Playing the Manchester City v Liverpool match on July 2 at a neutral venue would be “a challenge” for both teams, Reds boss Jurgen Klopp has said.
A decision on where the match between the Premier League’s top two can be played may be made on Thursday, at a meeting of Manchester City Council’s safety advisory group.
The game had been on a list of five fixtures which the UK’s football policing lead said at the end of last month was set be played at a neutral venue at the request of the local force, as a safety measure amid the pandemic.
Klopp, whose side face Crystal Palace on Wednesday before the encounter with Pep Guardiola’s men, admits his preferred option would be to play at the Etihad Stadium, and is confident supporters of both sides would heed the advice to stay away.
“I would prefer it is at Manchester otherwise it would be really difficult to organise it,” the German boss said.
“I don’t know how it would be, but it would not be in Liverpool so it would mean we both have to go somewhere where we both need a hotel. That is the only issue.
“Apart from that we play where they send us to but I would prefer it in Manchester. But I don’t know about the process, I wait until the final information is confirmed whether it is Manchester or not. It would be a challenge for both clubs.”
The initial list of matches to be assigned to neutral venues also included the Merseyside derby, Manchester City’s home game against Newcastle, the Manchester United v Sheffield United match which will be played on Wednesday night and Newcastle v Liverpool.
The City v Liverpool game is the only one which has not subsequently been confirmed to be played at the original home venue.
The Liverpool fans’ group, the Spirit of Shankly, has asked for input to the meeting along with the City fans’ collective the 1894 Group.
Premier League clubs were told on May 1 that the remainder of the 2019-20 season would have to be played at eight to 10 neutral venues, but further talks between the league, the Government and the police have led to the position shifting.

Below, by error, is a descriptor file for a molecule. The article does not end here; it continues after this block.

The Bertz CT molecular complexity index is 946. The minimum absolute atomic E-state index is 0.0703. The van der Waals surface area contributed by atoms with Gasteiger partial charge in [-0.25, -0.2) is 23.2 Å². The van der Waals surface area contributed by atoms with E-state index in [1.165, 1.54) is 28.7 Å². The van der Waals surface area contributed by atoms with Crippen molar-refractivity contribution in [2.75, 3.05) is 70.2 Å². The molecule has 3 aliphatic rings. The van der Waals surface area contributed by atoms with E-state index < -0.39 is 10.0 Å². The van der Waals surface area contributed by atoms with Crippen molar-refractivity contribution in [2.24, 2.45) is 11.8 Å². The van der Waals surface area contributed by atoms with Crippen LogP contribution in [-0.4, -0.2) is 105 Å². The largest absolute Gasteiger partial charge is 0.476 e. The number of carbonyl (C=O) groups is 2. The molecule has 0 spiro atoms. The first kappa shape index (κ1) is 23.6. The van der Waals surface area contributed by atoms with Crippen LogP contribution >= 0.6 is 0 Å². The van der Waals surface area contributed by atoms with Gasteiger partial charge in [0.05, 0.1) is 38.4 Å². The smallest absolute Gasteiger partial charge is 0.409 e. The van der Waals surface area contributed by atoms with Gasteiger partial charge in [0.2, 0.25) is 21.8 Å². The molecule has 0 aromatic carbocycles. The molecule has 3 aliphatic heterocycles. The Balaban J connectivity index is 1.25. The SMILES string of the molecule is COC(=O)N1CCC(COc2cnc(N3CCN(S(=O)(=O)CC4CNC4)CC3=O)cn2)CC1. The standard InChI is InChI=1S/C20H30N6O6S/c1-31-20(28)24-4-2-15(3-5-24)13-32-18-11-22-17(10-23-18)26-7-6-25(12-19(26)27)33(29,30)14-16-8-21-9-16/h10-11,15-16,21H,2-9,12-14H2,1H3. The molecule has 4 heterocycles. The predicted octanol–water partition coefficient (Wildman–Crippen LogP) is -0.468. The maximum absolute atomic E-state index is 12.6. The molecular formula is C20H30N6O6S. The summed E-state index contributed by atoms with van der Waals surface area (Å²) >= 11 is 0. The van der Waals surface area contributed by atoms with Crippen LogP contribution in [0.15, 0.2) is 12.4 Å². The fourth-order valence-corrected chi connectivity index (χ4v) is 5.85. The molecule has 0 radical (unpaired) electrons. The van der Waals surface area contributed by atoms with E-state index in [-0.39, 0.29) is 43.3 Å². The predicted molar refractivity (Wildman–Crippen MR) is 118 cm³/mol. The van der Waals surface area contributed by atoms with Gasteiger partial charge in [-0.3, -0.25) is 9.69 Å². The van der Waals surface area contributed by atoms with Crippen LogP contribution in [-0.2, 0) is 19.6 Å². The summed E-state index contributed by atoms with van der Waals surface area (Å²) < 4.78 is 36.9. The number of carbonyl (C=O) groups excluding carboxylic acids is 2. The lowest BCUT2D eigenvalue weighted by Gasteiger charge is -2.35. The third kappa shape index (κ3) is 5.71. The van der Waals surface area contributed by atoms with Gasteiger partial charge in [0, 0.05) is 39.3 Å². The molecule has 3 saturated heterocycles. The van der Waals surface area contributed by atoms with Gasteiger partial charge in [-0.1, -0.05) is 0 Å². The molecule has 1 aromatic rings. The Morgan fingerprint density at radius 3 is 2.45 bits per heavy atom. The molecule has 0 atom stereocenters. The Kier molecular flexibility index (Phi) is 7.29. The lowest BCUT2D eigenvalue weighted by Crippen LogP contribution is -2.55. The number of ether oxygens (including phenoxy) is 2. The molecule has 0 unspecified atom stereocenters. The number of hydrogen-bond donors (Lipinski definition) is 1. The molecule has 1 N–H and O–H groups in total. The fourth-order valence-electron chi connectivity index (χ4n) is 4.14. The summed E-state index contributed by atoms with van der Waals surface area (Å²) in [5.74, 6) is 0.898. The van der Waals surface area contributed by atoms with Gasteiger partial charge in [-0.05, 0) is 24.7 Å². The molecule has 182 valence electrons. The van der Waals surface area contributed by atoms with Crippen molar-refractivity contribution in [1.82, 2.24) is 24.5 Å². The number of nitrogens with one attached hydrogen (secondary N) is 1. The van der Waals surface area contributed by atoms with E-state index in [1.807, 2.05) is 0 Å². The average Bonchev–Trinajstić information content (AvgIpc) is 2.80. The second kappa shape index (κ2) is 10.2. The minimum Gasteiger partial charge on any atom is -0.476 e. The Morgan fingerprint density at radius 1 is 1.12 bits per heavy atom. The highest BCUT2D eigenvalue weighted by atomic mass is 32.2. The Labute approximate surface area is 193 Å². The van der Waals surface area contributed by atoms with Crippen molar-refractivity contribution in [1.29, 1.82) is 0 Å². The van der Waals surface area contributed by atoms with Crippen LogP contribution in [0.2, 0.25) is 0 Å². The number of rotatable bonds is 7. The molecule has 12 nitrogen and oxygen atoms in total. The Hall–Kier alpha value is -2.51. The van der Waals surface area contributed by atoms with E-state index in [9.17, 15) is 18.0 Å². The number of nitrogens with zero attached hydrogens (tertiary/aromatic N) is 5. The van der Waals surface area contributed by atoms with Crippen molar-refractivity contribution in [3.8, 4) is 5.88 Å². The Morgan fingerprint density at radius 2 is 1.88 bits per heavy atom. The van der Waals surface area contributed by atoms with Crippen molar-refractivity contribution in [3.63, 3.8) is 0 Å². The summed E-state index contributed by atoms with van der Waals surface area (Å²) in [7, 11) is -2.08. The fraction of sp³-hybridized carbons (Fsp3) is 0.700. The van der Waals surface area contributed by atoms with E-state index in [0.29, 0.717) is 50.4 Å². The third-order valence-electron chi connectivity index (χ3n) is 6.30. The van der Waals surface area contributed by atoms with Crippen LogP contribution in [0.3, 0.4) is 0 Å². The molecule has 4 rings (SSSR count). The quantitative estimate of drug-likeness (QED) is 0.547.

Concerns over mass gatherings of supporters were behind the initial push towards neutral venues, but Klopp believes the overwhelming majority of people have shown they can abide by the restrictions imposed to limit the spread of coronavirus.
He also pointed to the fact there had been no issues around the Merseyside derby on Sunday, which was approved to take place at Goodison Park by the safety advisory group for Liverpool City Council.
“Maybe I don’t know enough about the history of English football to be concerned about the City game against us but the City stadium is pretty well located to close it down if someone was there close to the stadium, but I don’t see that,” he said.
“The whole period we are in has shown that the massive majority of people really behaved responsibly and seriously and take this situation as it is: the discipline level is probably as high as never before so I was not worried about that.
“I know football fans since I was five years old and 98 per cent of them are completely fine and have the same view on life as I have and love similar things that I do.
“At this moment in time I was not worried about that, but maybe I don’t know enough about it when we go there (to City) but Sunday was a good example, 100 per cent.”